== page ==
Organisations are not always aware of how much of their electricity bill goes on data storage. This is because the amount of money they are spending on the electricity for IT systems is often hidden inside the bigger electricity bill. Many businesses have already been confronted with the heavy operational costs associated with increased data storage. So unless you keep track of the problem, your business may be pouring money down the drain without you even realising it. If you care at all about growth, this is a form of waste you cannot afford. Moreover, a sudden rise in electricity prices may even push your company into making disruptive, short-term cuts.
Heavy use of electricity also has a negative impact on the environment. Generating electricity usually requires the burning of fossil fuels, which releases carbon dioxide into the atmosphere. In today's business climate, environmental irresponsibility results in bad publicity, and leads to awkward questions from both customers and investors. Getting to grips with energy consumption is one way for you to protect your company's reputation.
What gets measured gets done
This book's message has nothing to do with greenwash. It is intended for people who are looking for hard, practical advice on how to fix a problem. Green IT needs to establish baseline data so that progress can be effectively tracked, and metrics are essential for that. Taking Green IT seriously also means coming up with a plan and making sure it gets delivered. So it is vital to treat Green IT as a process. You need to make the CIO responsible for the energy consumption of the data centre, and allow him to do what it takes to drive costs down. To retain momentum, your Green IT strategy also needs the support of top management. Meanwhile, lower down the hierarchy, employees need to know that Green IT is not just a fad, but something your company is treating as a real priority.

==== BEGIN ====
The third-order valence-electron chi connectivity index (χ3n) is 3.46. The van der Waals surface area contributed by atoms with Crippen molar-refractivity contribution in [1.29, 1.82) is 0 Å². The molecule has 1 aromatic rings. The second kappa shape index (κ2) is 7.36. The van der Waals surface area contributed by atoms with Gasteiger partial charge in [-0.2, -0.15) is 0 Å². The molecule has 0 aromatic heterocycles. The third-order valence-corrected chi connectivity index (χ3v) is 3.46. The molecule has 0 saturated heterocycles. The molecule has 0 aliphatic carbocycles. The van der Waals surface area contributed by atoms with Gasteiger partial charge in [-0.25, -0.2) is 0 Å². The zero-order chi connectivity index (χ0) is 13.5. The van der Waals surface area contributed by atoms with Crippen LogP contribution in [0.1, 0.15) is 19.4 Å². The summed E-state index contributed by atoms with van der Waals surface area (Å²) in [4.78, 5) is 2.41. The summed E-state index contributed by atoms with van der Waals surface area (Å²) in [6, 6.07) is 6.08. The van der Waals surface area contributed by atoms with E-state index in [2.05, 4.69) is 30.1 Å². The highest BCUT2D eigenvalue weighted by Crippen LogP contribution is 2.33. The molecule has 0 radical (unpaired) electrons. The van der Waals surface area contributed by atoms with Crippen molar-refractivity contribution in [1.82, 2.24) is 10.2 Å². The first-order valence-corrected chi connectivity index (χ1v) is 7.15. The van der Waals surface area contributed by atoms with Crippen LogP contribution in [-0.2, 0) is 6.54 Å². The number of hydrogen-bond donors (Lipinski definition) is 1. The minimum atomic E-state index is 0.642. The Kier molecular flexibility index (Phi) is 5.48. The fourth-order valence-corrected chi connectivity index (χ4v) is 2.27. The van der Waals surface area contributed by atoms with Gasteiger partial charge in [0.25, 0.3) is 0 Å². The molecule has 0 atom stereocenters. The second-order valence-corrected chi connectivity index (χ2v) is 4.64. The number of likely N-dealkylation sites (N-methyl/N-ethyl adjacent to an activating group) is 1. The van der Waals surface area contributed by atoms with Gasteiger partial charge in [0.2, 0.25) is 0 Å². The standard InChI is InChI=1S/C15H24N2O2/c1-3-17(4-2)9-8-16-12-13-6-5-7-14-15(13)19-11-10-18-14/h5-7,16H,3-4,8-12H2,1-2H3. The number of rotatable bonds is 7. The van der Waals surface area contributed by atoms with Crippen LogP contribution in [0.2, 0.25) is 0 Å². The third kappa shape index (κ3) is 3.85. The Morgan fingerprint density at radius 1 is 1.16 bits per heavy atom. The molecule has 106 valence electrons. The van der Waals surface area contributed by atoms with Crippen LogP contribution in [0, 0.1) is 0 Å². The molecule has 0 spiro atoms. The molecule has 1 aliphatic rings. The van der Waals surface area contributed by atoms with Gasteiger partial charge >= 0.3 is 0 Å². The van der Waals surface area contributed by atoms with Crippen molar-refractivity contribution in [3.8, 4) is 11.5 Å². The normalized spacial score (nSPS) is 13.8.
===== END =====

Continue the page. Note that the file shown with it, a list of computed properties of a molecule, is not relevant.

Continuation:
Benefits to business include:
•Manage power demand
Once servers start to become overloaded with work, more servers have to be installed, meaning increased consumption of electricity. However, by finding a way to change working patterns so that you run more batch jobs in off-peak hours, you can reduce both power and investment costs.
•Decommission useless equipment
Up to 30 per cent of the servers in a data centre may be abandoned, and yet they will still be consuming electricity. Once you have identified the equipment that has fallen into disuse, you can get rid of it and start saving electricity.
Government agencies and utility companies are now committed to helping businesses lower their energy consumption. Your electricity provider may offer you support here, while many governments also offer tax incentives towards adopting Green IT
•Accentuate the positive
The digital world makes for greater efficiency, and a Green IT initiative can treat IT as an opportunity for saving energy. You can cap the travel expenses of employees by encouraging them to use video conferencing. By preventing unnecessary use of ink and printer paper, you can cut the costs of office supplie
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About the Author
George Spafford is a Principal Consultant with Pepperweed Consulting, LLC, and an experienced practitioner in business and IT operations. He gives advice and provides training in relation to regulatory compliance, IT Governance and process improvement. He holds an MBA from Notre Dame University and is a Certified Information Systems Auditor (CISA).